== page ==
By Isaiah Reese

Elm Staff Writer

New York is finally taking significant steps to relax their marijuana laws. The most significant example of this is the fact that 3,000 possession and usage cases were recently dismissed by New York’s district attorney.

“Outstanding warrants for these low-level cases drive law enforcement and our communities apart…New Yorkers with warrants face unnecessary loss of employment, housing and immigration consequences, and because many of them fear they will be arrested for an open warrant, they don’t collaborate with the (New York Police Department) and district attorneys to keep our communities safe,” said District Attorney Cyrus Vance Jr.

It seems New York officials are taking the first step on a long expedition to reverse the effects of the War on Drugs — popularized by President Nixon after a press conference in 1971. It was in this conference that Nixon declared drugs to be “public enemy number one.”

It is unclear what the sudden cause is for laxing years of aggression towards marijuana use in New York. For years we have seen many American citizens get maliciously arrested for a non-violent crimes such as just smoking cannabis. Certainly, this shift in attitude elicits a degree of skepticism from some. However, others are more than content to see an apparent beating heart in the chests of their government officials.

I, for one, am astounded to see so many innocent faces walk free due to this rearrangement in New York. My gratitude far exceeds my skepticism. However, I am critical of all American political decisions, which can often feel like little more than moves in a chess game, with the pieces being the public.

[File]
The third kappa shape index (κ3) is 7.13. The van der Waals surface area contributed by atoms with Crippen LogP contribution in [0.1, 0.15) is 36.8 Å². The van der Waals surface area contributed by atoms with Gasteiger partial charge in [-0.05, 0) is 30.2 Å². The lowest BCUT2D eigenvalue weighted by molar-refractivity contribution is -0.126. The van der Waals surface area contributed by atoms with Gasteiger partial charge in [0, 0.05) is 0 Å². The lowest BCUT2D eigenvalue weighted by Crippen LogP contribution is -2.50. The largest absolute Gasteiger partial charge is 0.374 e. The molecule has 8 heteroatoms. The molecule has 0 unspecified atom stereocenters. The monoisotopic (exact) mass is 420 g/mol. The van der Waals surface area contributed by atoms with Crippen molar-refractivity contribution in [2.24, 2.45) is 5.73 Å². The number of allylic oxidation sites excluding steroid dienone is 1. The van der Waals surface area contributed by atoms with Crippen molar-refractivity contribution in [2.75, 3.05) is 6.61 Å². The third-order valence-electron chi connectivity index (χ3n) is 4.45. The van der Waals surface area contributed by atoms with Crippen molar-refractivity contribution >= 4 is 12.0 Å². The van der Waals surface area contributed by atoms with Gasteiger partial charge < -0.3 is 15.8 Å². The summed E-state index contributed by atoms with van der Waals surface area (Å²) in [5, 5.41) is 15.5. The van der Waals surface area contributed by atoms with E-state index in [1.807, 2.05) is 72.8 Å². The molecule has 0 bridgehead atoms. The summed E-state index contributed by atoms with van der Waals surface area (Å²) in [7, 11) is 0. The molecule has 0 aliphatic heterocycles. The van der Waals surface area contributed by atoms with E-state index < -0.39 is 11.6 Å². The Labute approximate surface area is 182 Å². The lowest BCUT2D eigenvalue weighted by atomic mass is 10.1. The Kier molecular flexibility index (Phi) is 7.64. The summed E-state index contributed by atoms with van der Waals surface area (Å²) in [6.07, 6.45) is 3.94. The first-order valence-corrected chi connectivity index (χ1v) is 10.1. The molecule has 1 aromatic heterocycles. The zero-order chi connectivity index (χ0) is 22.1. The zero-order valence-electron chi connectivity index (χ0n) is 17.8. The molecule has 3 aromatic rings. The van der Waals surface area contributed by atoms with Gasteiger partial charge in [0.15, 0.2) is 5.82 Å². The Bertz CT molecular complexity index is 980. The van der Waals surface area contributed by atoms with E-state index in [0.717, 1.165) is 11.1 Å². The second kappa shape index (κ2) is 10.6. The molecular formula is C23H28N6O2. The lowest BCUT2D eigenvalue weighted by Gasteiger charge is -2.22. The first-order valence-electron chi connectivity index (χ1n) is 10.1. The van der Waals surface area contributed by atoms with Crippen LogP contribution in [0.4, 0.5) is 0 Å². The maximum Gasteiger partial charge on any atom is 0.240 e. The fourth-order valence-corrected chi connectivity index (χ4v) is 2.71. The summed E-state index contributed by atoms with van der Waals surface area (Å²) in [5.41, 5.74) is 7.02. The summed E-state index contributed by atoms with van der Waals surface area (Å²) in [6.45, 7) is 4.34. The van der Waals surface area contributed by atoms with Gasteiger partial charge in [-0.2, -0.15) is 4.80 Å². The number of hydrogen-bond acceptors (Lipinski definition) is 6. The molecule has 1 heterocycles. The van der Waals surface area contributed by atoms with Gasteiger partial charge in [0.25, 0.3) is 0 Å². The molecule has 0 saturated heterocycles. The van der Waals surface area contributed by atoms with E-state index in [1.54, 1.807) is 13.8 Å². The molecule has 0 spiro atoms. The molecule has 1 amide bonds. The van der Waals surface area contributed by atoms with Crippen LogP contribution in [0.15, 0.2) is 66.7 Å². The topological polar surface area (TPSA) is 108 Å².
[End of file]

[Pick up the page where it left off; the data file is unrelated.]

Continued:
We must take into account any racially driven motives on a systematic level that are clearly set before us. Not to say that there aren’t any good deeds done with this new stance on marijuana and the laws that surround it. It is evident that there are many honest people set in place to do good in the name of justice within the American political system.

New York has always been notorious for police profiling and mishandling marijuana-related cases. Many people have received tremendous jail time for the possession of marijuana or other low-level drugs. The ACLU shared an unsettling statistic which stated, “marijuana use is roughly equal among Blacks and whites, yet Blacks are 3.73 times as likely to be arrested for marijuana possession.”

The way the state’s police department targets minority neighborhoods has always been problematic. The way New York is deciding to punish citizens for illegally smoking marijuana is to issue summons.   

But of course New York is making these new adjustments for the sake of cleaning up their communities. How can one accentuate that New York is sweeping  away clearly problematic drug laws, which lead many people to be targeted unfairly, for any reason other than the sake of its community and its citizens?

It must also be understood that these types of conundrums are elusive. In no fashion should we fall for the immediate perception.

Shall we remind ourselves of  the plight of  Abraham Lincoln and the abolishment of slavery? Indeed, one might say the use of this example is outlandish or far-fetched, but it is necessary to clarify the point — the point being that there is a misconception about Mr. Lincoln and his willingness to free African people, just like there is a misconception about the willingness to free them now. In short, this could be nothing more than a case of appeasement.

The Elm

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